Just be sure to check the plan you are interested in supports the features you want before you sign up.
What Are The Best MVNOs?
The best MVNO and the best plan often depends on your personal needs and preferences.
First, you want to make sure the MVNO offers coverage in your area. We include pages with full lists of Verizon MVNOs, AT&T MVNOs, and T-Mobile MVNOs, so you can select one that uses the same network you have now.
You’ll also likely want to consider an MVNO that will work with your existing smartphone, or that will work with the phone you plan on getting soon.
From there, it’s all about finding an MVNO with a plan that meets your needs.
Some of my favorite plans are as follows:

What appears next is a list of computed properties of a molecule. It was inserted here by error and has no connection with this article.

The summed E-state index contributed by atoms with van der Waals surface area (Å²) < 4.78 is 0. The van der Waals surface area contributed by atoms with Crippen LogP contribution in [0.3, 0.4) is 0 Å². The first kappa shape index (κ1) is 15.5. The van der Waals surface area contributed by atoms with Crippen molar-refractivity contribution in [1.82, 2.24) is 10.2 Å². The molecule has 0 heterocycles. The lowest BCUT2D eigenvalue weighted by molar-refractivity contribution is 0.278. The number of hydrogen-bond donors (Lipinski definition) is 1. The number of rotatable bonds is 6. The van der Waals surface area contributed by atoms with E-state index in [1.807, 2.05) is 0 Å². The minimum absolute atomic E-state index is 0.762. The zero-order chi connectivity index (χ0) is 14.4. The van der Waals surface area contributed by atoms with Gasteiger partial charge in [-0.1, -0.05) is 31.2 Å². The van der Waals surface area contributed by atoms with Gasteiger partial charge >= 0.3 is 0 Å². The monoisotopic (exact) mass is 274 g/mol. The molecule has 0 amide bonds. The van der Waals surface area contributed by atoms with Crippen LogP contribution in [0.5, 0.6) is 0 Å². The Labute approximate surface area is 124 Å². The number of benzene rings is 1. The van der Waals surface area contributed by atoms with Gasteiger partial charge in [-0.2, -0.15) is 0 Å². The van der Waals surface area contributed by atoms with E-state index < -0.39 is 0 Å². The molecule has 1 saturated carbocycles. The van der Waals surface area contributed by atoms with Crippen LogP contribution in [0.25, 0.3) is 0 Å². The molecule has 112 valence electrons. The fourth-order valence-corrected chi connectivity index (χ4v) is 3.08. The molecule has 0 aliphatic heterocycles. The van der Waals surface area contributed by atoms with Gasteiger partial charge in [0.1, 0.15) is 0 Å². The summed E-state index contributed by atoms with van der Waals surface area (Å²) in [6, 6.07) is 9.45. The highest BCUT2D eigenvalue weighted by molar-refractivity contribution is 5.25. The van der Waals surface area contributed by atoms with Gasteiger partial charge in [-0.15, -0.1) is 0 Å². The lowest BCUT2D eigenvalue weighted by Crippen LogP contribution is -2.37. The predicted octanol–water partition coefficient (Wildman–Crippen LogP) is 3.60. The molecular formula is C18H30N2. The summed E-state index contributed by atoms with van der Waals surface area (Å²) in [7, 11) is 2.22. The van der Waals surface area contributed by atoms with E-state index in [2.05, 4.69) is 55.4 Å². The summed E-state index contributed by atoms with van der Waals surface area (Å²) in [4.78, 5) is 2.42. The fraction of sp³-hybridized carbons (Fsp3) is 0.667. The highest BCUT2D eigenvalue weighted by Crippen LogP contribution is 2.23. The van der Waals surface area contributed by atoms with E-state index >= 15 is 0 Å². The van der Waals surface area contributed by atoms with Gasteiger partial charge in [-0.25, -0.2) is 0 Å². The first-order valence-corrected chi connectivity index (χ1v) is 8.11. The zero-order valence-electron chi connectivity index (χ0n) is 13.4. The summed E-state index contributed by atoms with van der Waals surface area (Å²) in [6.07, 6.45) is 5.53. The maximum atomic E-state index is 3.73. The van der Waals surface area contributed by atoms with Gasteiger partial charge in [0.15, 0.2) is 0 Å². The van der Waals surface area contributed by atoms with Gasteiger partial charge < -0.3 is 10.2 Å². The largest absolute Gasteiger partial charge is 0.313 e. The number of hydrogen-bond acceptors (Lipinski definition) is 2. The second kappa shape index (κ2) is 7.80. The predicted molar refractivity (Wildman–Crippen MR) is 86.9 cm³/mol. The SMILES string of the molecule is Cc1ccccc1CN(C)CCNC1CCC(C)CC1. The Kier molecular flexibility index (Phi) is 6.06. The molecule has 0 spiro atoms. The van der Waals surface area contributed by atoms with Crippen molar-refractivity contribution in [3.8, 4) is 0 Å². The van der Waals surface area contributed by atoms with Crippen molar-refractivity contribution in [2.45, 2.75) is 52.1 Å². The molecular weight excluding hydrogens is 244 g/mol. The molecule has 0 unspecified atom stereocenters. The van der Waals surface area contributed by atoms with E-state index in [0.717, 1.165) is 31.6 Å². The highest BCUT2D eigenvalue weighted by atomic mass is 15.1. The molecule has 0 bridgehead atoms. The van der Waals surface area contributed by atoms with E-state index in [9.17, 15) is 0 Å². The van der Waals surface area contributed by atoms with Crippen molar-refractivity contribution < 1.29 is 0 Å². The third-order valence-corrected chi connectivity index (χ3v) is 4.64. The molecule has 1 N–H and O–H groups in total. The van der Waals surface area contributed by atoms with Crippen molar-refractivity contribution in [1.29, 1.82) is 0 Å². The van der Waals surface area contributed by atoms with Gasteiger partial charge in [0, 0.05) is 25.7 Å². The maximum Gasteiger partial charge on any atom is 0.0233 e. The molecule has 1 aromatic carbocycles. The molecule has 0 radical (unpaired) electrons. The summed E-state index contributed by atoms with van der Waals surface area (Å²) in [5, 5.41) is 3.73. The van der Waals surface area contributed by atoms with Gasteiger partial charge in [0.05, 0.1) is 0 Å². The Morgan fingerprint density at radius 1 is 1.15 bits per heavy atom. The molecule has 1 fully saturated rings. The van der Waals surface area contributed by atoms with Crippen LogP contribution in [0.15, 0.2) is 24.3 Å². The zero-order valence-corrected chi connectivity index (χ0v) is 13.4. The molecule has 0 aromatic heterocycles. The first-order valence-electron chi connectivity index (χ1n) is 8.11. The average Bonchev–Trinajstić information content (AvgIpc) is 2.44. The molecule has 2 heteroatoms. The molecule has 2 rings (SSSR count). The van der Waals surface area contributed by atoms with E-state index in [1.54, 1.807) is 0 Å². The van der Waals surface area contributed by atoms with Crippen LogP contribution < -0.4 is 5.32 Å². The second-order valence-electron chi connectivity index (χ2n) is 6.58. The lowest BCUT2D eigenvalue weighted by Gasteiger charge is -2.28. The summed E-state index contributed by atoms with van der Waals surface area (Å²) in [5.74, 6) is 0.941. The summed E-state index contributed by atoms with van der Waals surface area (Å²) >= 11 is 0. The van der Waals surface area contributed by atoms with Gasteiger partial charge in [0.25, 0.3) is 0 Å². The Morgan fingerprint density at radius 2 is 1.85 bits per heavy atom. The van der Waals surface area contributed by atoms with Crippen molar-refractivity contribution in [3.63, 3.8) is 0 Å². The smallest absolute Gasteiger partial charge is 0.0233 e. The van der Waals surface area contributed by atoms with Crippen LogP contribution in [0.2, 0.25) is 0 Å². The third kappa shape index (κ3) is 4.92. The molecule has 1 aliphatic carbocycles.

- Mint Mobile’s $20 8GB plan (T-Mobile)
- Red Pocket’s $20 7GB plan (Verizon, AT&T, or T-Mobile)
- Ting’s $25 5GB plan (Verizon or T-Mobile)
- Pure Talk’s $30 6GB plan (AT&T)
- US Mobile’s $30 30GB plan (Verizon or T-Mobile)
- Visible’s $40 unlimited plan (Verizon)
MVNOs are a great way to get the same great coverage on the major networks while significantly reducing the cost of your cell phone bill.
They can literally save you hundreds of dollars per year.
I’ve been a Mint Mobile customer for 2 years now paying just $20 per month, and Mint has saved me over $1,200 compared with T-Mobile’s $70 Magenta plan. That was enough to buy the new iPhone 12!
MVNOs may not be for everybody, but considering their cost savings I definitely think they are worth considering.